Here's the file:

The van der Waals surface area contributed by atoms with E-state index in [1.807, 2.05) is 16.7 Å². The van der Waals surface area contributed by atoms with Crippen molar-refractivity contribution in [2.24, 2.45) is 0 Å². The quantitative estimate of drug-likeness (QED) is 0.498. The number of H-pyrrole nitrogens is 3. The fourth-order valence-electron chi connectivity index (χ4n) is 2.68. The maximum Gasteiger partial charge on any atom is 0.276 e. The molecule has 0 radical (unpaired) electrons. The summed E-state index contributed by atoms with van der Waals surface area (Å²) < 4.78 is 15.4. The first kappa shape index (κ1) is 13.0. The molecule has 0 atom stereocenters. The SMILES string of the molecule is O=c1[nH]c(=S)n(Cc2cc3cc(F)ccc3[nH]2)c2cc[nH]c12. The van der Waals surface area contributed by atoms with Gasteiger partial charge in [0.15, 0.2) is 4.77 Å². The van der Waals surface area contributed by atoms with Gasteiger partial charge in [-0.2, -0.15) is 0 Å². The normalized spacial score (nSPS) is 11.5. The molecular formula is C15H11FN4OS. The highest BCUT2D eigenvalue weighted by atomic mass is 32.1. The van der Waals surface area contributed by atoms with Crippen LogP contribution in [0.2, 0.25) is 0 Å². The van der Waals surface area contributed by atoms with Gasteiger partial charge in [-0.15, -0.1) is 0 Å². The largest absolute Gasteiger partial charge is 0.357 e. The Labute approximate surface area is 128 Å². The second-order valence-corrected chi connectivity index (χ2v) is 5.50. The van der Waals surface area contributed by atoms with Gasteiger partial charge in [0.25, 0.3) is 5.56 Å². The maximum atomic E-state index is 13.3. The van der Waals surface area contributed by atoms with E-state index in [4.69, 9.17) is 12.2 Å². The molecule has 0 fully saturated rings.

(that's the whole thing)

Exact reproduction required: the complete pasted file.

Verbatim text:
The van der Waals surface area contributed by atoms with E-state index in [1.807, 2.05) is 16.7 Å². The van der Waals surface area contributed by atoms with Crippen molar-refractivity contribution in [2.24, 2.45) is 0 Å². The quantitative estimate of drug-likeness (QED) is 0.498. The number of H-pyrrole nitrogens is 3. The fourth-order valence-electron chi connectivity index (χ4n) is 2.68. The maximum Gasteiger partial charge on any atom is 0.276 e. The molecule has 0 radical (unpaired) electrons. The summed E-state index contributed by atoms with van der Waals surface area (Å²) < 4.78 is 15.4. The first kappa shape index (κ1) is 13.0. The molecule has 0 atom stereocenters. The SMILES string of the molecule is O=c1[nH]c(=S)n(Cc2cc3cc(F)ccc3[nH]2)c2cc[nH]c12. The van der Waals surface area contributed by atoms with Gasteiger partial charge in [0.15, 0.2) is 4.77 Å². The van der Waals surface area contributed by atoms with Gasteiger partial charge in [-0.2, -0.15) is 0 Å². The normalized spacial score (nSPS) is 11.5. The molecular formula is C15H11FN4OS. The highest BCUT2D eigenvalue weighted by atomic mass is 32.1. The van der Waals surface area contributed by atoms with Crippen LogP contribution in [0.2, 0.25) is 0 Å². The van der Waals surface area contributed by atoms with Gasteiger partial charge in [-0.15, -0.1) is 0 Å². The largest absolute Gasteiger partial charge is 0.357 e. The Labute approximate surface area is 128 Å². The second-order valence-corrected chi connectivity index (χ2v) is 5.50. The van der Waals surface area contributed by atoms with Gasteiger partial charge in [0.25, 0.3) is 5.56 Å². The maximum atomic E-state index is 13.3. The van der Waals surface area contributed by atoms with E-state index in [4.69, 9.17) is 12.2 Å². The molecule has 0 fully saturated rings.